Lefty Tony Cingrani a Tonic for the Reds

The Cincinnati Reds are leaning on 24-year-old left-hander Tony Cingrani to help them weather the storm of injuries to their pitching staff at the start of the 2014 season. He could be a big boost to the Reds’ hopes while Mat Latos is out for several more days and Alfredo Simon takes up space in the starting rotation in his stead.
The big blow to the Reds’ pitching was the gruesome injury sustained by closer Aroldis Chapman near the end of spring training. He suffered facial fractures and a concussion when hit by a line drive off the bat of Salvador Perez in a meaningless game. He will be out until some time in May, and it will be a complicated road back to the mound. The Reds are also without relievers Sean Marshall and Jonathan Broxton for about another week.
Cingrani is a bit of an odd one for a starter, as he throws his fastball almost exclusively–82% of his offerings last season were fastballs. But he has a good one, sitting at 91-93 mph with good movement and he hides the ball well from hitters. He uses a good changeup, but his breaking pitch is a long-running work in progress which may ultimately land him in a bullpen because of his limited repertoire.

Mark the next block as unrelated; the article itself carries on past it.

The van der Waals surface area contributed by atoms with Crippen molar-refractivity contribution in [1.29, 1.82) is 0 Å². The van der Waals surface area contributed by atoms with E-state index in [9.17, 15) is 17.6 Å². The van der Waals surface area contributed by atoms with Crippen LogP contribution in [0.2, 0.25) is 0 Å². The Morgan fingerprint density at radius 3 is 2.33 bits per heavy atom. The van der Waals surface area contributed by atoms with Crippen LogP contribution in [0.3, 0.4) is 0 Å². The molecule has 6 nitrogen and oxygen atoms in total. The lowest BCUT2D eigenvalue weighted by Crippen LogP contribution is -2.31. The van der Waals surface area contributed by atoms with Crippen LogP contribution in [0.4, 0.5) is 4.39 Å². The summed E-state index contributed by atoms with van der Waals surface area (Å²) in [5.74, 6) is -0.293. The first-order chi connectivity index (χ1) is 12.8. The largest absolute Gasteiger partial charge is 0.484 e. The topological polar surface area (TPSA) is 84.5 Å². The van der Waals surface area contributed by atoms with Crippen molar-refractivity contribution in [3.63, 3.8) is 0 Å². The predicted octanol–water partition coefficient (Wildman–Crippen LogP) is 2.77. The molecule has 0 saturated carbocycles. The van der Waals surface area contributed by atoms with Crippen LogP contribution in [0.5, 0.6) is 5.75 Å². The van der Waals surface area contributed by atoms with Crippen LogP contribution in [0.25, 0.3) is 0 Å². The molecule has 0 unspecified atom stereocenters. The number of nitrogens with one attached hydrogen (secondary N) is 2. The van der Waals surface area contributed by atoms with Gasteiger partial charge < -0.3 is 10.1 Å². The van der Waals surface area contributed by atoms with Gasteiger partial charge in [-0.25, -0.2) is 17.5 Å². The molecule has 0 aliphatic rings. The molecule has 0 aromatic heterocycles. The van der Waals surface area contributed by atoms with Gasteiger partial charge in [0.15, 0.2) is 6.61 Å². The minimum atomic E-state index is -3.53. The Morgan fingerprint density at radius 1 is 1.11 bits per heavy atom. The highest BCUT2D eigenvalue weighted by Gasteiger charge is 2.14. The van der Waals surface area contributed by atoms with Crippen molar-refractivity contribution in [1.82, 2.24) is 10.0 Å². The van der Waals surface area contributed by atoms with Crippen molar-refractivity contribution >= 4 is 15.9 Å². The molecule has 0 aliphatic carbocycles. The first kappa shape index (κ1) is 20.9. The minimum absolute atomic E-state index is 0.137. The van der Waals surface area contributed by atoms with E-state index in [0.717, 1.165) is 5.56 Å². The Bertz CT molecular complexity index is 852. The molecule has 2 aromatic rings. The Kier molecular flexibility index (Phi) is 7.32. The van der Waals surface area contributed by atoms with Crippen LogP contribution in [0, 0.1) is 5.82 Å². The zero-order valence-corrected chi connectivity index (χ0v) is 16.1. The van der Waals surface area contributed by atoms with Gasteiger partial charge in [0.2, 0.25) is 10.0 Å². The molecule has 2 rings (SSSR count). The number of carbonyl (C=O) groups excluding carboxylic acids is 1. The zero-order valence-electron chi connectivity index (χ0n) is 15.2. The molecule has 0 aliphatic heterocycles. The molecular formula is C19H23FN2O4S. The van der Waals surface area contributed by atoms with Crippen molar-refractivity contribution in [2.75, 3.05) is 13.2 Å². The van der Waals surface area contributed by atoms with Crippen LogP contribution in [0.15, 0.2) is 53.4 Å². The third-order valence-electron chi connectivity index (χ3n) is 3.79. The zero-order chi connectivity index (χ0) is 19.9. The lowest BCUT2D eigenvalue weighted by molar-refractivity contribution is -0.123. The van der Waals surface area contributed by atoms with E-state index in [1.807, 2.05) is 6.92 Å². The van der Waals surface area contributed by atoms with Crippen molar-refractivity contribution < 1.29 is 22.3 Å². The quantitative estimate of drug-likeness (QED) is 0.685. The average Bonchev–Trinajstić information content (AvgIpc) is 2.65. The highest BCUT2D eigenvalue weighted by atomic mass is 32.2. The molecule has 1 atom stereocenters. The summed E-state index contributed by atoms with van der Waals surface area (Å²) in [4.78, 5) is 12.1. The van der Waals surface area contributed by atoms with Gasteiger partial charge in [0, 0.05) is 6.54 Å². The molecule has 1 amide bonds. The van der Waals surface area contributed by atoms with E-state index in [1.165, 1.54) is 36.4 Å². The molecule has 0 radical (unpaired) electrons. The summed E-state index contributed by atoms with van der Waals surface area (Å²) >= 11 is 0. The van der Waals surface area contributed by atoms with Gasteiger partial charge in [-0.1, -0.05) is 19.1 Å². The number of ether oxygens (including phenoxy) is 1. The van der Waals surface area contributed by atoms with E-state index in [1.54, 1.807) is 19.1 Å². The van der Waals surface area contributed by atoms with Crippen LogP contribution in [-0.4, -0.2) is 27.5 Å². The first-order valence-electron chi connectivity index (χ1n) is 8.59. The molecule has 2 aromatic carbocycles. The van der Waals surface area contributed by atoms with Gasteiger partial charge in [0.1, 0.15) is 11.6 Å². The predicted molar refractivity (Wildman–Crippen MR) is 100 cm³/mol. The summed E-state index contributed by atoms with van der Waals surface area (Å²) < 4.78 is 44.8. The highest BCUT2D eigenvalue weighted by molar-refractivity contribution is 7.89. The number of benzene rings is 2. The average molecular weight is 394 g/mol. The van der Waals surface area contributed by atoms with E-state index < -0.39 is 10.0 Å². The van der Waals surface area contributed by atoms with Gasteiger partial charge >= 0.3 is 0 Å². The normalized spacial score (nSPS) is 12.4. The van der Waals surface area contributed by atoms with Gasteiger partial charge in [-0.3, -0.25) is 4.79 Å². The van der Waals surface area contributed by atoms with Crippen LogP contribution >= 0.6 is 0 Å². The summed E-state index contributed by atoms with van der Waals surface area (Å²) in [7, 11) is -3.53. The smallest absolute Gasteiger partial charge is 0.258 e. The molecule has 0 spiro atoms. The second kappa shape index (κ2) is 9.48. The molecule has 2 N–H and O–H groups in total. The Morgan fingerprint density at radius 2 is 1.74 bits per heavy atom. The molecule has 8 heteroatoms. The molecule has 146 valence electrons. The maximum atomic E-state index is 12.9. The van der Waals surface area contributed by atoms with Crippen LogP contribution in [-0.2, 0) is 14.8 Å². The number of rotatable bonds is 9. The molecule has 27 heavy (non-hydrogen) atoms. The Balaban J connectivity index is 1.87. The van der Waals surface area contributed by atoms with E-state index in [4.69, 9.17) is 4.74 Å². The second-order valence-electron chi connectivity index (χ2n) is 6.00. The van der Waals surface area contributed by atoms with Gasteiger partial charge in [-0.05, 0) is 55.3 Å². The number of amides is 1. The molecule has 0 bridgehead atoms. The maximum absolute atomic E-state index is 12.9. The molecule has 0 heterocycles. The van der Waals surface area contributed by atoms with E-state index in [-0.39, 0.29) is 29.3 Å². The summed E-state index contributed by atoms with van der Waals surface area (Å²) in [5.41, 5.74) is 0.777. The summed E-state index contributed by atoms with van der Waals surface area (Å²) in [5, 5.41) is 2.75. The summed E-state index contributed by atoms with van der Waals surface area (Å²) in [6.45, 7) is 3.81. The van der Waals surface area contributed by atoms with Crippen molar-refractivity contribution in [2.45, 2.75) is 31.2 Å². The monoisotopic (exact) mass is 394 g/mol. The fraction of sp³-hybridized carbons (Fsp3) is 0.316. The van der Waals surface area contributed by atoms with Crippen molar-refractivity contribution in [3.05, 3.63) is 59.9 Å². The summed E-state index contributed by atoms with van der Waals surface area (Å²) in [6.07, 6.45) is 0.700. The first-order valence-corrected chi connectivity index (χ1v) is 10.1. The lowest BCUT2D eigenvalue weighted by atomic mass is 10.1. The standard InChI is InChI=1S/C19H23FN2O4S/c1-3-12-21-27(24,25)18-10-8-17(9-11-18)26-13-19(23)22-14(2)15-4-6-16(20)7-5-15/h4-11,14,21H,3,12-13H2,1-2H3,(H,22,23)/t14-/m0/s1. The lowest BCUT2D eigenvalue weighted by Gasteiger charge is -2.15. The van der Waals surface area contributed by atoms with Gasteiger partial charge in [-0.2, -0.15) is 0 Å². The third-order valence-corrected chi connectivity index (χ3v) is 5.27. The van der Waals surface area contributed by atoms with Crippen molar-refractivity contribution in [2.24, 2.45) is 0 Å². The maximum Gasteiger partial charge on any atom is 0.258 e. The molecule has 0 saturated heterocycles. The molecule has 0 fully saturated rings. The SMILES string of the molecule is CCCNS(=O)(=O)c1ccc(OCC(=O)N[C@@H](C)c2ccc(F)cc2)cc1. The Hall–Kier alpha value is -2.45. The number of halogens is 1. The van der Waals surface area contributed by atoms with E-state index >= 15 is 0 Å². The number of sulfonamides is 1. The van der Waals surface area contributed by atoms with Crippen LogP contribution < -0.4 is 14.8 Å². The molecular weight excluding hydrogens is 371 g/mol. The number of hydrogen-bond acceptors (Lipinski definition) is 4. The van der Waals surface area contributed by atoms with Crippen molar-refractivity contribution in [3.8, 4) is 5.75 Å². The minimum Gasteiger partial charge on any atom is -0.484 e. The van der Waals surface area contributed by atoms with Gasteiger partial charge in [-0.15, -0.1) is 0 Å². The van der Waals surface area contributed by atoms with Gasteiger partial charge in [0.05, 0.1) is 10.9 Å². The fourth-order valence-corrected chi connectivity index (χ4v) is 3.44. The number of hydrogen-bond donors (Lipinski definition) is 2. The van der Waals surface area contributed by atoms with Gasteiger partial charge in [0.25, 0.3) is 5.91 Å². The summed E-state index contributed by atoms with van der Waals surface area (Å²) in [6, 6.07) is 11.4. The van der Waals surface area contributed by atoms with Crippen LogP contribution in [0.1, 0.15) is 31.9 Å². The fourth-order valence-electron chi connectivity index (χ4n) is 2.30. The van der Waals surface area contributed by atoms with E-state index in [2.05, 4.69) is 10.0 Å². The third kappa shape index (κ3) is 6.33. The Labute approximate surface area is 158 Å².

Doug Thorburn, a man I respect who’s been breaking down pitcher mechanics at Baseball Prospectus for years is of the belief that once teams see him more and hitters can get a better bead on his release point he’ll be unable to sustain a near-29% strikeout rate. He’s right about that; the exposure should lead to some pullback in his effectiveness. But in the meantime, right now when the Reds are without Latos, he should get several starts in April and could do something like he did last night against the Cardinals, with a 7-inning, 9-strikout outing, giving up no runs. He gave up two hits–singles–and two walks, and wound up picking one of those runners off first base. (It wasn’t a great move and Matt Adams slipped on wet dirt trying to get back to the base).
But Tony Cingrani is an intriguing pitcher to follow in the National League Central this season. If you want to see a starting pitcher who works with two pitches and gets his share of strikeouts, he’s one to watch. He gave the Reds a very good game in the second game of their opening series with the Cardinals, as the Reds won only his start in the three games at Great American Ballpark.

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